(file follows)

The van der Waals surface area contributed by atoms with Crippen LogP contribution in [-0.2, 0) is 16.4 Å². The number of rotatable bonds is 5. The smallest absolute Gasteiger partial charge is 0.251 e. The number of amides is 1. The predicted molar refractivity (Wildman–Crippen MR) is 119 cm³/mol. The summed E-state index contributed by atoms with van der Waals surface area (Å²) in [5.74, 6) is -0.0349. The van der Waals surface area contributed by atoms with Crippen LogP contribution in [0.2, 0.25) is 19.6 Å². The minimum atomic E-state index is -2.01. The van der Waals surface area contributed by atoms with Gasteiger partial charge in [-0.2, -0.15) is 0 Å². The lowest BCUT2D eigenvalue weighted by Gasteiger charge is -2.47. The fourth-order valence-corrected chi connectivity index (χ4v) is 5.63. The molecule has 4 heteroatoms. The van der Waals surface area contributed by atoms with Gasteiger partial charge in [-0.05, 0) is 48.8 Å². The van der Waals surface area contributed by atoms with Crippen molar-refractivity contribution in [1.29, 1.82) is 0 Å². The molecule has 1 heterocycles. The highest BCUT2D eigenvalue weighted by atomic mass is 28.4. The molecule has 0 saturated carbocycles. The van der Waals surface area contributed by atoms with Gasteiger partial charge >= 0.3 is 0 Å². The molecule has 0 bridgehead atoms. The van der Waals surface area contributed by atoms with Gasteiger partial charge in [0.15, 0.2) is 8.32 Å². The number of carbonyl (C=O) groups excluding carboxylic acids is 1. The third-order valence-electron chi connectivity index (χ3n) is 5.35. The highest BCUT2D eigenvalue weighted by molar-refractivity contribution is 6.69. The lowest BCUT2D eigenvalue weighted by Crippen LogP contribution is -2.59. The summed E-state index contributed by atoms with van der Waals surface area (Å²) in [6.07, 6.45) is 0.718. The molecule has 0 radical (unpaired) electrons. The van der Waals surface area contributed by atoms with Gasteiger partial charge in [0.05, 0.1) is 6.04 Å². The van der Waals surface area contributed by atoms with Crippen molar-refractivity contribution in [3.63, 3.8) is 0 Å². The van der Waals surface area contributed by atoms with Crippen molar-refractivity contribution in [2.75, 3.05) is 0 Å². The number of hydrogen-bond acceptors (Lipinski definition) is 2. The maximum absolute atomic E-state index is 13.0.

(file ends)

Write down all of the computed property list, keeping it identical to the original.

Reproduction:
The van der Waals surface area contributed by atoms with Crippen LogP contribution in [-0.2, 0) is 16.4 Å². The number of rotatable bonds is 5. The smallest absolute Gasteiger partial charge is 0.251 e. The number of amides is 1. The predicted molar refractivity (Wildman–Crippen MR) is 119 cm³/mol. The summed E-state index contributed by atoms with van der Waals surface area (Å²) in [5.74, 6) is -0.0349. The van der Waals surface area contributed by atoms with Crippen LogP contribution in [0.2, 0.25) is 19.6 Å². The minimum atomic E-state index is -2.01. The van der Waals surface area contributed by atoms with Gasteiger partial charge in [-0.2, -0.15) is 0 Å². The lowest BCUT2D eigenvalue weighted by Gasteiger charge is -2.47. The fourth-order valence-corrected chi connectivity index (χ4v) is 5.63. The molecule has 4 heteroatoms. The van der Waals surface area contributed by atoms with Gasteiger partial charge in [-0.05, 0) is 48.8 Å². The van der Waals surface area contributed by atoms with Crippen molar-refractivity contribution in [1.29, 1.82) is 0 Å². The molecule has 1 heterocycles. The highest BCUT2D eigenvalue weighted by atomic mass is 28.4. The molecule has 0 saturated carbocycles. The van der Waals surface area contributed by atoms with Gasteiger partial charge >= 0.3 is 0 Å². The molecule has 0 bridgehead atoms. The van der Waals surface area contributed by atoms with Gasteiger partial charge in [0.15, 0.2) is 8.32 Å². The number of carbonyl (C=O) groups excluding carboxylic acids is 1. The third-order valence-electron chi connectivity index (χ3n) is 5.35. The highest BCUT2D eigenvalue weighted by molar-refractivity contribution is 6.69. The lowest BCUT2D eigenvalue weighted by Crippen LogP contribution is -2.59. The summed E-state index contributed by atoms with van der Waals surface area (Å²) in [6.07, 6.45) is 0.718. The molecule has 0 radical (unpaired) electrons. The van der Waals surface area contributed by atoms with Gasteiger partial charge in [0.05, 0.1) is 6.04 Å². The van der Waals surface area contributed by atoms with Crippen molar-refractivity contribution in [3.63, 3.8) is 0 Å². The van der Waals surface area contributed by atoms with Crippen molar-refractivity contribution in [2.75, 3.05) is 0 Å². The number of hydrogen-bond acceptors (Lipinski definition) is 2. The maximum absolute atomic E-state index is 13.0.